I never dreamed of getting attached to a spider. Yet in the late summer of 2018, I did.
One August night I was putting out the dog as I do every evening. As the dog scampered out into the darkness to do his “business,” I noticed a portion of spiderweb connecting the ceiling to our back porch wall. In one corner of the web, a little brown, black, and orange spider furiously worked away on a barely visible knot. For some reason, I didn’t knock the web down. Watching the little spider’s graceful diligence, I thought, “God, I give you glory. Your creation is so amazing. Praise to your name.”
I was awestruck thinking that the spider’s tiny head (about the size of a pencil point) contained a brain that could conduct a site analysis of my porch, envision a web beside the light fixture, and could use its body to bring the silken mosaic to life.
The next night about 9 PM I looked to see if the spider web was there. It was— and now quite a bit bigger. I understood why the savvy spider had settled so near to the light fixture: the light was a siren call to insects. I watched as the industrious spider captured moths, mosquitoes, and other flying things the origin of which only God knows.
Weeks of observing the spider went by. The insect entrapment business treated her well. My little arachnoid squatter was growing. By and by the spider’s body got fat.
Call me crazy, but it seemed like the spider would greet the dog and I as we came out for our nightly trek. The spider would bounce up and down on her carnivorous trampoline as if acknowledging my daily moment of quiet observation. It was oddly fascinating to watch her instantaneous conquering of anything that got in (or even flew near) the web.
Occasionally I would wake up early in the morning and the web would be completely gone. I mean, like, gone without a trace. And the spider would be nowhere in sight. But by 8:00-8:30 at night the web would have been reconstructed in full glory. My contribution to each evening’s bug-catching, circle-of-life drama would be to switch on the porch light. One night when I flipped on this fluorescent “dinner bell,” the ever-growing spider ran a lap around the web as if to signal, “Open for business!”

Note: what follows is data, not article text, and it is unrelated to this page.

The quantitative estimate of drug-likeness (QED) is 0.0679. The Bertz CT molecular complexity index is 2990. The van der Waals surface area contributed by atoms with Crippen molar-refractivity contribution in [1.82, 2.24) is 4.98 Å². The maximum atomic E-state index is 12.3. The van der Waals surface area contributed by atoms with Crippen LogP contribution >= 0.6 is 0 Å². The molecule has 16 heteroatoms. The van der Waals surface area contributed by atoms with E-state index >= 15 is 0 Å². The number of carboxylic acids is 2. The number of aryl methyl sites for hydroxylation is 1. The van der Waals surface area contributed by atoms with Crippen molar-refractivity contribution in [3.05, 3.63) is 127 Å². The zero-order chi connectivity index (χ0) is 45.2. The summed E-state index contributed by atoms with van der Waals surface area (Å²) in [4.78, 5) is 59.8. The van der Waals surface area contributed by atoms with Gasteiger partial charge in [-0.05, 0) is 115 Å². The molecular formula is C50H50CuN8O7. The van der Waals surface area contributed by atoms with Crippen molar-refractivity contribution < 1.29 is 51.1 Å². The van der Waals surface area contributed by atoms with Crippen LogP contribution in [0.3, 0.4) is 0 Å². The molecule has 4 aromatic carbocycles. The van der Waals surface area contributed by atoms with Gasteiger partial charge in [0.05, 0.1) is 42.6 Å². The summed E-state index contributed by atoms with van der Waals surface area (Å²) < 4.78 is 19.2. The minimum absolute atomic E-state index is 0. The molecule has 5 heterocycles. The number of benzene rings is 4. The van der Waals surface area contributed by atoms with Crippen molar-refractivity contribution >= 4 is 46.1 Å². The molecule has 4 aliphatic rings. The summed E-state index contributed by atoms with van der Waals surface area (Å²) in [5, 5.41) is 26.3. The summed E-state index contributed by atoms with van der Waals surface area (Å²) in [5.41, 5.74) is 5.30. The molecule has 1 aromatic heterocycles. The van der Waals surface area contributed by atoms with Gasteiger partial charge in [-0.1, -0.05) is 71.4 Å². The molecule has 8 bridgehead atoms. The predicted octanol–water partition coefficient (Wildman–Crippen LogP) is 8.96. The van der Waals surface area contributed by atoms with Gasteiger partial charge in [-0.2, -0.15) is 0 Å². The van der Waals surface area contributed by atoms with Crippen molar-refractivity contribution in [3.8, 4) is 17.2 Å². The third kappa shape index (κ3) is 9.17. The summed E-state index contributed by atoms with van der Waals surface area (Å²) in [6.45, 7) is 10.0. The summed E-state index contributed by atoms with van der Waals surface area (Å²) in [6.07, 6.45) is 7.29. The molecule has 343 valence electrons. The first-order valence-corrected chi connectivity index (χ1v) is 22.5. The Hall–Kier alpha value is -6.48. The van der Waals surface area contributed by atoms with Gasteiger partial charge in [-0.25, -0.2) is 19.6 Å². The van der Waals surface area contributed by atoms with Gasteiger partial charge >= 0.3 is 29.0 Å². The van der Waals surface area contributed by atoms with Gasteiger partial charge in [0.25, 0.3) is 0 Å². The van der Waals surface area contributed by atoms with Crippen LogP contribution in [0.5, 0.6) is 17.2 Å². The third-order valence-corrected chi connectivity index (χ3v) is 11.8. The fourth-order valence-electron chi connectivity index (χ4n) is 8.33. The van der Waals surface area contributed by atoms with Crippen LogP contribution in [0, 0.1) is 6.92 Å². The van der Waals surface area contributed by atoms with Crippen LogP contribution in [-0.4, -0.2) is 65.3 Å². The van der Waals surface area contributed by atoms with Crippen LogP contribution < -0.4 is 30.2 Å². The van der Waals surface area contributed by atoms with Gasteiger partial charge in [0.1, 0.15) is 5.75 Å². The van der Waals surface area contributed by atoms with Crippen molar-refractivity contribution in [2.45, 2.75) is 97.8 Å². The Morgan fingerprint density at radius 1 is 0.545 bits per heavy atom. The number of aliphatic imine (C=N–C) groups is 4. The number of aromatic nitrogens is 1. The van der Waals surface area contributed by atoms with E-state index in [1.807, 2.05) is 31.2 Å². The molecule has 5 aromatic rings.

A month of this interaction had gone on when one morning, I noticed a slight change in the air. It was that inevitable daybreak you experience sometime around the second week of September as summer begins to die. The same day about dusk, I anxiously watched for my crawling friend’s nightly return. I made multiple trips to check the porch that night, but by around 11:00 PM, I knew it was not to be. The spider’s late-summer theatrical run had come to an end. There would be no curtain call.
All that was left from thirty days of web building was a lone strand of filament that hung from the ceiling. Staring at that last length of the web made me feel like I had somehow stepped onto a scratchpad of lost notes by E.B. White. The thread swayed gently back and forth in a goodbye wave, moved by a colder-than-usual evening breeze.
Of the spiders that escape enough shoe leather to make it to maturity, I don’t know where they go to die. My little friend seemed omnipresent for about a month and then was gone. Disappeared. It projected a witness that reminded me of Psalm 19:1. The spider was extremely diligent at the mission God had assigned it. Creation does magnify the artistry of the Creator. Even tiny insects do what they’re put here to do. Perhaps one day, man will learn to do the same.
Alex McFarland does more than stare at insects all day. He leads the Center for Apologetics and Christian Worldview, North Greenville University, SC. www.alexmcfarland.com